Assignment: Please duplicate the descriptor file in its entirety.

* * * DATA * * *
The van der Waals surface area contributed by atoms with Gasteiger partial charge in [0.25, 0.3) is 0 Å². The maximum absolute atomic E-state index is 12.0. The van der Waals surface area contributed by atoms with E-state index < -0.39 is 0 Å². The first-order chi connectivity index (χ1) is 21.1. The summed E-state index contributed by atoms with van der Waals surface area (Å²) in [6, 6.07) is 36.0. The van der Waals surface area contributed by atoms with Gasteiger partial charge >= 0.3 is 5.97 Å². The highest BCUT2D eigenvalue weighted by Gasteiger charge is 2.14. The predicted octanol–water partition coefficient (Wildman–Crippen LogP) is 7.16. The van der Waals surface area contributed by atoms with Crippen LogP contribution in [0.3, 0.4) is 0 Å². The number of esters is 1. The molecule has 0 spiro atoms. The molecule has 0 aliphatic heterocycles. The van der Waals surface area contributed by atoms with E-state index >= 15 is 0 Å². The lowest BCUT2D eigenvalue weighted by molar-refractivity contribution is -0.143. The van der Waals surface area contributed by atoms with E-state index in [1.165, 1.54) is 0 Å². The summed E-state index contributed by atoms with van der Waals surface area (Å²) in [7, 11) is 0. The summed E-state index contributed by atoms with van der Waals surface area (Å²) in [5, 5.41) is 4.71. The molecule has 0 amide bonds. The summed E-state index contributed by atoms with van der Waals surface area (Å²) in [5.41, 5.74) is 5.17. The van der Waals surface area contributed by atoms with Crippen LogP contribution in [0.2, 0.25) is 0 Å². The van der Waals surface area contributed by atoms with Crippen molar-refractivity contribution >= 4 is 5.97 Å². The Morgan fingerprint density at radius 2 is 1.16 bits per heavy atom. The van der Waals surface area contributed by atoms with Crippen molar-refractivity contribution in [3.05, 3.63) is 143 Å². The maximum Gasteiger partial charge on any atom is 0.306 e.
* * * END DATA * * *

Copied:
The van der Waals surface area contributed by atoms with Gasteiger partial charge in [0.25, 0.3) is 0 Å². The maximum absolute atomic E-state index is 12.0. The van der Waals surface area contributed by atoms with E-state index < -0.39 is 0 Å². The first-order chi connectivity index (χ1) is 21.1. The summed E-state index contributed by atoms with van der Waals surface area (Å²) in [6, 6.07) is 36.0. The van der Waals surface area contributed by atoms with Gasteiger partial charge >= 0.3 is 5.97 Å². The highest BCUT2D eigenvalue weighted by Gasteiger charge is 2.14. The predicted octanol–water partition coefficient (Wildman–Crippen LogP) is 7.16. The van der Waals surface area contributed by atoms with Crippen LogP contribution in [0.3, 0.4) is 0 Å². The number of esters is 1. The molecule has 0 spiro atoms. The molecule has 0 aliphatic heterocycles. The van der Waals surface area contributed by atoms with E-state index >= 15 is 0 Å². The lowest BCUT2D eigenvalue weighted by molar-refractivity contribution is -0.143. The van der Waals surface area contributed by atoms with E-state index in [1.165, 1.54) is 0 Å². The summed E-state index contributed by atoms with van der Waals surface area (Å²) in [7, 11) is 0. The summed E-state index contributed by atoms with van der Waals surface area (Å²) in [5, 5.41) is 4.71. The molecule has 0 amide bonds. The summed E-state index contributed by atoms with van der Waals surface area (Å²) in [5.41, 5.74) is 5.17. The van der Waals surface area contributed by atoms with Crippen LogP contribution in [0.2, 0.25) is 0 Å². The van der Waals surface area contributed by atoms with Crippen molar-refractivity contribution >= 4 is 5.97 Å². The Morgan fingerprint density at radius 2 is 1.16 bits per heavy atom. The van der Waals surface area contributed by atoms with Crippen molar-refractivity contribution in [3.05, 3.63) is 143 Å². The maximum Gasteiger partial charge on any atom is 0.306 e.